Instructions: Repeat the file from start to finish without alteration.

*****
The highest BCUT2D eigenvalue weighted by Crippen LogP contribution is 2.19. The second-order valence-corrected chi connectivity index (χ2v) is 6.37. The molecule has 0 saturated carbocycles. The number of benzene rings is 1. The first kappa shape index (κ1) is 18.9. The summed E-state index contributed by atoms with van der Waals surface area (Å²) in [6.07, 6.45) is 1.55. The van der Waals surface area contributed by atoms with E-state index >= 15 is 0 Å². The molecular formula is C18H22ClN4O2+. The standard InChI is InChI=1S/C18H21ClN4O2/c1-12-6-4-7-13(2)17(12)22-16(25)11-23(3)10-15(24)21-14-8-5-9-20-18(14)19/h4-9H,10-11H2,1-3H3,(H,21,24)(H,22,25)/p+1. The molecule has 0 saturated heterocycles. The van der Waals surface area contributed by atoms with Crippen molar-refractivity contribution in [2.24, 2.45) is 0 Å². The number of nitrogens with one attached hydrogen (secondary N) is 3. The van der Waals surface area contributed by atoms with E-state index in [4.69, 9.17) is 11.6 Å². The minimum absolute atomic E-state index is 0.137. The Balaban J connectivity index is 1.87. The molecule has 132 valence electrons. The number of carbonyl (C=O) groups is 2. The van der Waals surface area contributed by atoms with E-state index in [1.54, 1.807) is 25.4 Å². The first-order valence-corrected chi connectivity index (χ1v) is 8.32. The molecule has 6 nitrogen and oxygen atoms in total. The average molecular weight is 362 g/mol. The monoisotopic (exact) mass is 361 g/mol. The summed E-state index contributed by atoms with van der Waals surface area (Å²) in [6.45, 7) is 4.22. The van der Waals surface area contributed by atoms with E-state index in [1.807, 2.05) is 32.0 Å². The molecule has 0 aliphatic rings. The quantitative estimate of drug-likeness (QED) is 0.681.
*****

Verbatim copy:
The highest BCUT2D eigenvalue weighted by Crippen LogP contribution is 2.19. The second-order valence-corrected chi connectivity index (χ2v) is 6.37. The molecule has 0 saturated carbocycles. The number of benzene rings is 1. The first kappa shape index (κ1) is 18.9. The summed E-state index contributed by atoms with van der Waals surface area (Å²) in [6.07, 6.45) is 1.55. The van der Waals surface area contributed by atoms with E-state index >= 15 is 0 Å². The molecular formula is C18H22ClN4O2+. The standard InChI is InChI=1S/C18H21ClN4O2/c1-12-6-4-7-13(2)17(12)22-16(25)11-23(3)10-15(24)21-14-8-5-9-20-18(14)19/h4-9H,10-11H2,1-3H3,(H,21,24)(H,22,25)/p+1. The molecule has 0 saturated heterocycles. The van der Waals surface area contributed by atoms with Crippen molar-refractivity contribution in [2.24, 2.45) is 0 Å². The number of nitrogens with one attached hydrogen (secondary N) is 3. The van der Waals surface area contributed by atoms with E-state index in [4.69, 9.17) is 11.6 Å². The minimum absolute atomic E-state index is 0.137. The Balaban J connectivity index is 1.87. The molecule has 132 valence electrons. The number of carbonyl (C=O) groups is 2. The van der Waals surface area contributed by atoms with E-state index in [1.54, 1.807) is 25.4 Å². The first-order valence-corrected chi connectivity index (χ1v) is 8.32. The molecule has 6 nitrogen and oxygen atoms in total. The average molecular weight is 362 g/mol. The monoisotopic (exact) mass is 361 g/mol. The summed E-state index contributed by atoms with van der Waals surface area (Å²) in [6.45, 7) is 4.22. The van der Waals surface area contributed by atoms with E-state index in [1.807, 2.05) is 32.0 Å². The molecule has 0 aliphatic rings. The quantitative estimate of drug-likeness (QED) is 0.681.